dir: Clint Eastwood
Eastwood capped off his epic filmmaking adventure about the Battle of Iwo Jima with this here sensitive, thoughtful engaging and sad portrayal of the battle from the Japanese side of things that managed to be everything Flags of Our Fathers wasn’t.
Letters from Iwo Jima follows a group of Japanese soldiers stationed on the pestilential island led by General Kuribayashi (Ken Watanabe), who know that their chance of winning is nil, and their only purpose is twofold: to delay the inevitable invasion of Japan by American forces, and to die honourably in battle (or die trying).
As such, considering the easy knowledge of the outcome, considering as well the fact that the earlier film focussed on the iconic shot of the flag raising by American forces, this isn’t a triumphant exercise in pro-war jingoism (then again, neither was Flags).
In contrast to another ‘war’ film I reviewed recently, being 300, which focussed on the exploits of some doomed but really hot guys in a battle they couldn’t win, Letters does not treat the battle like it’s a foundation myth of Japanese tenacity and martial prowess. It treats it, by looking at the experiences of some of the soldiers we spend time with, as a horrible time in a horrible conflict that ends in oblivion for most of the participants.
As well as with Kuribayashi, we spend some time getting to know some of the other guys, like the horse-mad Baron Nishi (Tsuyoshi Ihara) who is a close friend of Kuribayashi’s, and the cowardly but genuine Saigo (Kazunari Ninomiya), who seems to profoundly lack that kamikaze spirit we heard so much about. Saigo is a baker by trade, and never really puts himself in a situation where killing Americans is an option. All he wants is to get home to his lovely little wife Hanako, who he keeps writing letters to which are unlikely to ever get through.
Saigo is a humble, salt of the earth type, at the mercy not of the American forces, but of his own officers. We see him continuously with his life in danger, but in most cases it’s at the hands of overzealous Japanese who are either: trying to punish him for being unpatriotic in wishing a swift end to the war, trying to punish him for not committing suicide, trying to punish him for retreating, trying to punish him for looking goofy.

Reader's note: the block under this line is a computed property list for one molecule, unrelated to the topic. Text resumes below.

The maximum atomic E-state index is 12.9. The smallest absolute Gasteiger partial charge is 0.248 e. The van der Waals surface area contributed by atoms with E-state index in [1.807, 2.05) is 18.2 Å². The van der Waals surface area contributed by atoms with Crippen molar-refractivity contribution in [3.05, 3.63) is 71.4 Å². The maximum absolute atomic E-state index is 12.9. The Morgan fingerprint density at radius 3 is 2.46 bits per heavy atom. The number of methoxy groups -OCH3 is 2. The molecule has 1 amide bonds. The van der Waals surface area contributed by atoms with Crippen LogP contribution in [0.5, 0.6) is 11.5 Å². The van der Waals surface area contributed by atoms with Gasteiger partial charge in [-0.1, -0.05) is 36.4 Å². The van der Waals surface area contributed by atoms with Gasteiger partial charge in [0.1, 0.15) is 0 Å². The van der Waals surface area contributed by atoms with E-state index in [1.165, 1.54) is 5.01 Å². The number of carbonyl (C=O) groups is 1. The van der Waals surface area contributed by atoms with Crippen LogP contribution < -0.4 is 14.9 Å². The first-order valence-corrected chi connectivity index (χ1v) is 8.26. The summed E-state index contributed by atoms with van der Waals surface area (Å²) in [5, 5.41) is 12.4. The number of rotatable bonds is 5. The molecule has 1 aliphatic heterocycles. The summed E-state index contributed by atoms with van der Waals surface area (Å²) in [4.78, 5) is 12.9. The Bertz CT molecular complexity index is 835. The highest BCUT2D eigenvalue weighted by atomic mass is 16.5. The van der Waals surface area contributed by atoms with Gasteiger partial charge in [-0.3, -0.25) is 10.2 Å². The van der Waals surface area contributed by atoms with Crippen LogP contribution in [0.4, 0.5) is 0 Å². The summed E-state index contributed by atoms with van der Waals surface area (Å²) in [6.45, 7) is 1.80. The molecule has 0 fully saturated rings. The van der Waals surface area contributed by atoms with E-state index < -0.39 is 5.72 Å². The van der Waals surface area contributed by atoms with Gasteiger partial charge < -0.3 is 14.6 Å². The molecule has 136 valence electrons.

The men we spend time with are, we are to take it, both the exception to the fascistic Japanese madness that took over around that time, and just like the other guys as well. They have mothers and wives who worry about them and want them to come home, they fear the Americans as ravenous monsters hellbent on their destruction, though most of them know absolutely nothing about them, and they are more afraid of dishonour than they are of death. In most cases, Saigo clearly couldn’t care less, being a humble man.
As represented by Nishi and Kuribayashi, who have spent time outside of Japan and have fond memories of America, there is the notion that knowing something about the lives other people lead, about other cultures is a step towards the kind of mindless mania represented by many of the other officers and soldiers. To rape and brutalise other nations one has to see them as less than human to justify it to themselves and to each other. Once the veil comes off and the enemy is revealed to have the same kinds of hopes and dreams, and has the same kinds of banal but heartfelt letters sent to them by their mothers, they realise it’s not that simple.
Though it has flashbacks, the film moves in a more consistently linear fashion, which again differentiates it from Flags to its benefit. The film is book-ended with contemporary scenes of Japanese people excavating the island in search of pirate treasure or truffles or something. What they find is only revealed, and isn’t much of a surprise, at the end.